You learned the "Rules of the Road" before you sat behind the wheel of a car and you should do the same before taking the helm. Just like in driving, it is very important to have the boating information and certifications you need to be a safe boater before you hit the water.. In fact, a number of states require powerboat operators to take a boaters' education course and carry a license or certificate proving successful course completion any time they're under way. By consulting a safe boating guide and obtaining the required certificates beforehand, you not only protect yourself and family, but other boaters on the water.
It's also important to have the right safety gear and equipment on your boat (first aid kit, life jackets, distress signals, etc.). Here are two great resources to help you make sure you're ready for a safe boating trip:
National Safe Boating Week is May 18-24, 2013
As the weather heats up, so does the excitement to get on the water, which is why it's important to focus on responsible boating practices before climbing aboard this season. National Safe Boating Week, taking place May 18-24, 2013, aims to spread the message of safe and responsible boating through a number of initiatives including the "Wear It" campaign aiming to educate the boating community about the importance of life jacket wear; organizing or attending a local boating safety event taking the "Boating Safety Pledge," to always wear a life jacket on the water and much more.
To help spread the importance of boating safety and life jacket wear, visit SafeBoatingCampaign.com.
Follow Safe Boating Campaign on Twitter and Facebook.
Learn more about boating education and safety with Discover Boating's boat safety tips and rules. Read about personal flotation devices, safe boating with family, and more.
Do you have what it takes to be a safe boater? Test your safe boating IQ with our boater safety quiz! Learn more at Discover Boating's helpful online safe boating guide.
Family Boating: Safety Tips for Boating with Kids
Boating is a great way to spend time with your children. There are many tasks that can be assigned to youngsters to teach responsibility and being out in nature provides endless lessons for the young boater. First of all, It is important to establish some boating safety rules and procedures that will help reduce the chance of trouble or injury during your excursion. Furthermore, if youngsters are going to be joining you, there are a few features to at least consider before making your purchase.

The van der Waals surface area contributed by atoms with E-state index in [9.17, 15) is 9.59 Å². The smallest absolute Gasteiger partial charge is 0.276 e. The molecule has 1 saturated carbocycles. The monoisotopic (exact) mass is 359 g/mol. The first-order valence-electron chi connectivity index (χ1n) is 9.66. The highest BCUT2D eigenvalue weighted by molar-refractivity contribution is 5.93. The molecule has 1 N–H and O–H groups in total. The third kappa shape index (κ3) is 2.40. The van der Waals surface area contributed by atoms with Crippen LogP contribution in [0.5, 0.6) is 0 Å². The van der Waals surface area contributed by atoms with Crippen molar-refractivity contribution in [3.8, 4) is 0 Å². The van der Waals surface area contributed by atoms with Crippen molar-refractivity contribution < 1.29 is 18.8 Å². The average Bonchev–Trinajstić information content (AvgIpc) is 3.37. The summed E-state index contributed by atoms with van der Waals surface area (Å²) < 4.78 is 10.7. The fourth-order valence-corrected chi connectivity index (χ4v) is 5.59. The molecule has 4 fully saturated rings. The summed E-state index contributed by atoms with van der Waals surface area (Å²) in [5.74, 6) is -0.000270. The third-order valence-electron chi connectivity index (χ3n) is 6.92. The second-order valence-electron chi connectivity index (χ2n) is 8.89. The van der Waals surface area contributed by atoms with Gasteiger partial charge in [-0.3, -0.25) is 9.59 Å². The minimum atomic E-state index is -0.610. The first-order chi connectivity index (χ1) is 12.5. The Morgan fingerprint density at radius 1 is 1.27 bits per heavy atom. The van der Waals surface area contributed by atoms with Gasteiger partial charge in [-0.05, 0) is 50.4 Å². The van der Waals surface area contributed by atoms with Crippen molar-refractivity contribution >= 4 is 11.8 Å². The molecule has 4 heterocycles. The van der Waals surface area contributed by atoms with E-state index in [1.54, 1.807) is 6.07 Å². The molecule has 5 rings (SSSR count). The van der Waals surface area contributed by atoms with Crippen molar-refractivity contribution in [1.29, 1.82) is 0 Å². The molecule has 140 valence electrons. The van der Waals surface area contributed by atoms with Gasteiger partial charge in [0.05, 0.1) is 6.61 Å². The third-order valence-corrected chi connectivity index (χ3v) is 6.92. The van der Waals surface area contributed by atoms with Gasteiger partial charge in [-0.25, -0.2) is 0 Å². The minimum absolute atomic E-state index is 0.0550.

- When boating with youngsters, consider a boat that has a cuddy cabin. Runabouts, bow riders and deck boats, even some center console fishing boats are sometimes equipped with a small cuddy cabin to offer refuge for the kids if they need a nap, are getting too much sun.
- Buy a good life jacket or life vest with a collar that turns a child face up in the water. It must have strong waist and crotch straps, a handle on the collar, and preferably be a bright yellow or orange color for good visibility.
- Attach a plastic safety whistle to the life jacket and teach the child how to use the whistle - and practice using it.
For more children's resources, books & cds, plus a list of youth boating organizations, read our section on boating for kids.
Pet Safety While on the Water
If you enjoy boating, you probably enjoy taking your best friends out on your boat. What if some of your best friends happen to have four legs and a tail? The following tips can help you keep your pet safe and happy while out on the water.
- Keep plenty of fresh drinking water available
- Provide a shaded area—excessive exposure to the sun can cause problems for animals.
- Protect their feet—dogs absorb heat through the pads on their feet and boat surfaces can get very hot in the sun.
- Give you pet a chance to get acquainted with the boat while it is on the trailer or at the dock
- Walk your dog so he can relieve himself before boarding; if the boat surface allows, you may wish to train him to go in a specific spot
- Keep your first outing short, to let your dog get used to the boat movement.
Dog life jackets
The truth is not all dogs can swim. And not all those that can swim are great swimmers. Additionally, water or weather conditions can cause problems even for a pet that is typically a strong swimmer.
Any dog can get fatigued or disoriented. Older dogs, especially, can tire easily. Pets with low body fat can have trouble when exposed to water for long periods. Health issues, such as hip or joint problems can also make swimming difficult for some pets.
So, while there are no regulations regarding life jackets for pets, a dog life jacket can help keep your pet safe while aboard your boat or around any body of water.
Pet life jackets are designed to keep the animal afloat in a horizontal, swimming position. An additional, important function of a pet life jacket is as a retrieval device, should your pet fall overboard.
How do you choose a life jacket for Fido? Here are a few things to consider:
- Fit—Make sure the life jacket fits securely. It’s best to check the fit in the store, before you buy
- Lifting handles—to make retrieving your pet safer and easier
- Comfort—check to see where straps and buckles fall to make sure they won’t cause your pet any discomfort
- Color—choose a bright color to make it easier to spot your dog in the water
Give your pet a chance to get used to wearing its life jacket before actually getting on a boat. Allow your pet to practice swimming while wearing its life jacket, too.
If you find you pet enjoys boating as much as you do, a dog life jacket can provide your pet with an extra measure of safety. However, your sense of caution and common sense are still your pet’s best friend.
The following resources will help you learn more about boating education and instruction: